UFOs and hope: films probe "future" Jerusalem
By Dan Williams
JERUSALEM (Reuters) - Will aliens and zombies rampage through these ancient stone causeways, forcing Israelis and Palestinians to turn their weapons against a common foe?
Or will Jerusalem be miraculously rid of sectarian division, its barricades levitating into space and replaced, perhaps, with Dubai-like skyscrapers or a rash of commercial branding? What would Jesus do, were Arab and Jew to stop warring there at last?
To judge by an Israeli-sponsored competition of animated short films envisaging Jerusalem a century hence, things won't go easier for the city at the heart of the Middle East conflict.
But against the drag of science-fiction dystopia, there are currents of hope -- the kind that organizers believe will have Hollywood appeal, not least given the world-class filmmakers who served as jury for the contest, dubbed "Jerusalem 2111."
Winner of the $10,000 prize was U.S.-based cinema student David Gidali, whose 2-minute-long "Secular Quarter" shows a Jewish couple, religious and non-religious, coming face-to-face as UFOs remove the huge cages sealing off their neighborhoods.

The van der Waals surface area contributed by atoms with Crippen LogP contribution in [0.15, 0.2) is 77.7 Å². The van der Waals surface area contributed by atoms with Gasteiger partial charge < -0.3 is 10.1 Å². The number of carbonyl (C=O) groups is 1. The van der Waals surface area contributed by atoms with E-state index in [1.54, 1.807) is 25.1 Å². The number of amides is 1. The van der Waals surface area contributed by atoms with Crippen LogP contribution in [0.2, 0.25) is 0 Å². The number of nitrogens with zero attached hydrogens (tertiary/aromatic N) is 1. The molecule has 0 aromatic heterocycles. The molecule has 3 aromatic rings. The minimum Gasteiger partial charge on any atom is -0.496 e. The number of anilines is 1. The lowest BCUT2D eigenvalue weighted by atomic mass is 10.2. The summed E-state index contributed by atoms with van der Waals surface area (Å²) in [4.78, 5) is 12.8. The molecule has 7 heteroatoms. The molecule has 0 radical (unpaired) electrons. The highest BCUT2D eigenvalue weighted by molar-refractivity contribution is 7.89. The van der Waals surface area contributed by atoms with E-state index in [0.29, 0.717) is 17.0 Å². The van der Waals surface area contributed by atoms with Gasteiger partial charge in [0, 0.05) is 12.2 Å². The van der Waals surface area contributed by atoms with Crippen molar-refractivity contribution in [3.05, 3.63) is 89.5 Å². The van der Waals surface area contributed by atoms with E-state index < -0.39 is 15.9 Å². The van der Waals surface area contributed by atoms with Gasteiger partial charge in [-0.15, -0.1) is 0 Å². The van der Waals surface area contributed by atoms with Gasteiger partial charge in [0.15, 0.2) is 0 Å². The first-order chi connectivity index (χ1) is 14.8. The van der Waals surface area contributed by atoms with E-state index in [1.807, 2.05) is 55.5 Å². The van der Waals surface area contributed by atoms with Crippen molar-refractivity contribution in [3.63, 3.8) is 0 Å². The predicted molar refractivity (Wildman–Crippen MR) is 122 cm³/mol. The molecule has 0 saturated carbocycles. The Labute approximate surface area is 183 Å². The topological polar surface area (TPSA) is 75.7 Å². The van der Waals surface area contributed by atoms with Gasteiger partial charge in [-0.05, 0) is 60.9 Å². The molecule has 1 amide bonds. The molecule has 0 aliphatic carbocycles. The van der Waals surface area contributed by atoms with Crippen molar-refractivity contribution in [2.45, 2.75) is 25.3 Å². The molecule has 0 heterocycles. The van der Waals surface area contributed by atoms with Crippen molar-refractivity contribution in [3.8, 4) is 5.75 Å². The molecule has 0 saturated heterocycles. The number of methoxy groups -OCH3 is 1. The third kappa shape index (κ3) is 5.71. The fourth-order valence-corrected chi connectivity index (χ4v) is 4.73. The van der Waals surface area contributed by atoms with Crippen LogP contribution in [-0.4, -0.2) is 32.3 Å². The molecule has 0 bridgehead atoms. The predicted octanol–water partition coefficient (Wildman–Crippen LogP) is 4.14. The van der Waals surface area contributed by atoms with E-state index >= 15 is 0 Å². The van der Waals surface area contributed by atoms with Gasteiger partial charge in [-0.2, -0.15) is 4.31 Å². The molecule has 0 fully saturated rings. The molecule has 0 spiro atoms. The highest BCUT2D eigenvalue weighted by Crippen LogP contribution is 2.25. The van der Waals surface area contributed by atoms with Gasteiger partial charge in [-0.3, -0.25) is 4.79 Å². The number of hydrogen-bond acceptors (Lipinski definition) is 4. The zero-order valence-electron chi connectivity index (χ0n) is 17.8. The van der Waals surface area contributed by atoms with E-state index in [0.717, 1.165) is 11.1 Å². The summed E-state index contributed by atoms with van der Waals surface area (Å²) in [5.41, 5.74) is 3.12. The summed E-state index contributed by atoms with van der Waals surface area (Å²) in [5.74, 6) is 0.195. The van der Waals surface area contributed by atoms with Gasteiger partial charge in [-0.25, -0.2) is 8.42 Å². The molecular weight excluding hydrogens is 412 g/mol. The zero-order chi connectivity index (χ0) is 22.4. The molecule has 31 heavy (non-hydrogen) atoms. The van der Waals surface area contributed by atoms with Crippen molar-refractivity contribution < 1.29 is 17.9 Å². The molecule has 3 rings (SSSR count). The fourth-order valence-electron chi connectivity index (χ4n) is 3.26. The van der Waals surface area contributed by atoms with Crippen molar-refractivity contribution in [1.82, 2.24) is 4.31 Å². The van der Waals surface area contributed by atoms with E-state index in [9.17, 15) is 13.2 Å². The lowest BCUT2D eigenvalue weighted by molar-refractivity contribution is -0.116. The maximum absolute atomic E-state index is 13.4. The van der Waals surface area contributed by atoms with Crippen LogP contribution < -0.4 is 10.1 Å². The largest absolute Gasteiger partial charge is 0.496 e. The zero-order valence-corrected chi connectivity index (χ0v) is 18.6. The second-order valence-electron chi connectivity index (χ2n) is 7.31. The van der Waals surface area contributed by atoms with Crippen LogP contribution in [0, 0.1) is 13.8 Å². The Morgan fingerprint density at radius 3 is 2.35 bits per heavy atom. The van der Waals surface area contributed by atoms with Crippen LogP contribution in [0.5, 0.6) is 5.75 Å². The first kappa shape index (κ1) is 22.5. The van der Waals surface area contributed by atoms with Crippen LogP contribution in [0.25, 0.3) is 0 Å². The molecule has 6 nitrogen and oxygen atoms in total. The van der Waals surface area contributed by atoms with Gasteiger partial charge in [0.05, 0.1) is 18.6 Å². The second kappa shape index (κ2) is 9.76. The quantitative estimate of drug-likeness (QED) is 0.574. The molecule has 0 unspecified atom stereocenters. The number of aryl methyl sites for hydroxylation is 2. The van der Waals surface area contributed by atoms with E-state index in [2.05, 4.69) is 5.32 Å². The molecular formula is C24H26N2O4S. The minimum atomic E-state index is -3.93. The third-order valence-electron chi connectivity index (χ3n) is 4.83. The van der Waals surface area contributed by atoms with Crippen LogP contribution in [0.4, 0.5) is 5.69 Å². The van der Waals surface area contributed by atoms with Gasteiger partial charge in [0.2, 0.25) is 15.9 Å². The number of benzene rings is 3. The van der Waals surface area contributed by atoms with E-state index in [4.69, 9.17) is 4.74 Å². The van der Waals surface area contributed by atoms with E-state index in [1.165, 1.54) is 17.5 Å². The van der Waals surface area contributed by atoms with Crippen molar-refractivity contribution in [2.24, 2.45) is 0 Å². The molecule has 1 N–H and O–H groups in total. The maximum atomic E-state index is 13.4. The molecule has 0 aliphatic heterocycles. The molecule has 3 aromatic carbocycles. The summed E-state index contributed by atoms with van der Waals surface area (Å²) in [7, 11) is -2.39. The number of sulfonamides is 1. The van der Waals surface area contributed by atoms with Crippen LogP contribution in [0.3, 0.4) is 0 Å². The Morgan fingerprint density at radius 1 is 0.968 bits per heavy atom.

"I ended the movie with an optimistic note, to start a thought-process and to get people to ask themselves, 'Wait a minute, do we actually need extra-terrestrial vehicles to come and lift the walls between us, or is it something that we can do by ourselves?'," Gidali said at the awards ceremony on Friday.
Competition entries drew on everything from rudimentary stop-motion animation to computer-generated graphics worthy of a modern studio, and were submitted over YouTube. Municipal authorities provided aerial footage of Jerusalem for download.
"Secular Quarter" and two runners-up were chosen from among 10 finalists by a panel including "Avatar" producer Jon Landau, German director Wim Wenders and "Asterix" animators Paul and Gaetan Brizzi. Continued...